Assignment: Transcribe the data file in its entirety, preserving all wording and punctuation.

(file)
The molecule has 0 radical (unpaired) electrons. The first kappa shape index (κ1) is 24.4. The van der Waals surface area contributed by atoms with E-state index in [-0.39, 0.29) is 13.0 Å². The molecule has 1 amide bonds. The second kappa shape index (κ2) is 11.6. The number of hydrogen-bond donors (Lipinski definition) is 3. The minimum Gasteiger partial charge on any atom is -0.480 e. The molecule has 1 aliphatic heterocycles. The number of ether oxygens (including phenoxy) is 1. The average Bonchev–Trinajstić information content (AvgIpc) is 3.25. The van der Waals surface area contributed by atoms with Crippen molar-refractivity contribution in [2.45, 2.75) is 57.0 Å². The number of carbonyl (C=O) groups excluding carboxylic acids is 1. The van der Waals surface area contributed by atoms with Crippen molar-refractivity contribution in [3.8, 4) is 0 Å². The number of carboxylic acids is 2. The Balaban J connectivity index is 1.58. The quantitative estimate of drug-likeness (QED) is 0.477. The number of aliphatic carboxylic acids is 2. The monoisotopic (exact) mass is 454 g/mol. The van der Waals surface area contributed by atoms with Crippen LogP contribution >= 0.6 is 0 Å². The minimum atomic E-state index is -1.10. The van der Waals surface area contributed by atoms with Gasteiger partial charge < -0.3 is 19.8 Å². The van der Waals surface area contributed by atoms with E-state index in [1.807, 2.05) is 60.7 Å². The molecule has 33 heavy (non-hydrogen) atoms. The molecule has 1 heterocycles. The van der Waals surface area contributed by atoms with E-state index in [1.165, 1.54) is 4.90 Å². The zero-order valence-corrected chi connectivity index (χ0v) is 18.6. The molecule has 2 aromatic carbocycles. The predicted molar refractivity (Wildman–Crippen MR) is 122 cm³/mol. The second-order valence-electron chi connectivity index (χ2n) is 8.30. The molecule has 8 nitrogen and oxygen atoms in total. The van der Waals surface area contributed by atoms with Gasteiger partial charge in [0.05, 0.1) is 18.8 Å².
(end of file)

The molecule has 0 radical (unpaired) electrons. The first kappa shape index (κ1) is 24.4. The van der Waals surface area contributed by atoms with E-state index in [-0.39, 0.29) is 13.0 Å². The molecule has 1 amide bonds. The second kappa shape index (κ2) is 11.6. The number of hydrogen-bond donors (Lipinski definition) is 3. The minimum Gasteiger partial charge on any atom is -0.480 e. The molecule has 1 aliphatic heterocycles. The number of ether oxygens (including phenoxy) is 1. The average Bonchev–Trinajstić information content (AvgIpc) is 3.25. The van der Waals surface area contributed by atoms with Crippen molar-refractivity contribution in [2.45, 2.75) is 57.0 Å². The number of carbonyl (C=O) groups excluding carboxylic acids is 1. The van der Waals surface area contributed by atoms with Crippen molar-refractivity contribution in [3.8, 4) is 0 Å². The number of carboxylic acids is 2. The Balaban J connectivity index is 1.58. The quantitative estimate of drug-likeness (QED) is 0.477. The number of aliphatic carboxylic acids is 2. The monoisotopic (exact) mass is 454 g/mol. The van der Waals surface area contributed by atoms with Crippen LogP contribution >= 0.6 is 0 Å². The minimum atomic E-state index is -1.10. The van der Waals surface area contributed by atoms with Gasteiger partial charge < -0.3 is 19.8 Å². The van der Waals surface area contributed by atoms with E-state index in [1.807, 2.05) is 60.7 Å². The molecule has 33 heavy (non-hydrogen) atoms. The molecule has 1 heterocycles. The van der Waals surface area contributed by atoms with E-state index in [1.165, 1.54) is 4.90 Å². The zero-order valence-corrected chi connectivity index (χ0v) is 18.6. The molecule has 2 aromatic carbocycles. The predicted molar refractivity (Wildman–Crippen MR) is 122 cm³/mol. The second-order valence-electron chi connectivity index (χ2n) is 8.30. The molecule has 8 nitrogen and oxygen atoms in total. The van der Waals surface area contributed by atoms with Gasteiger partial charge in [0.05, 0.1) is 18.8 Å².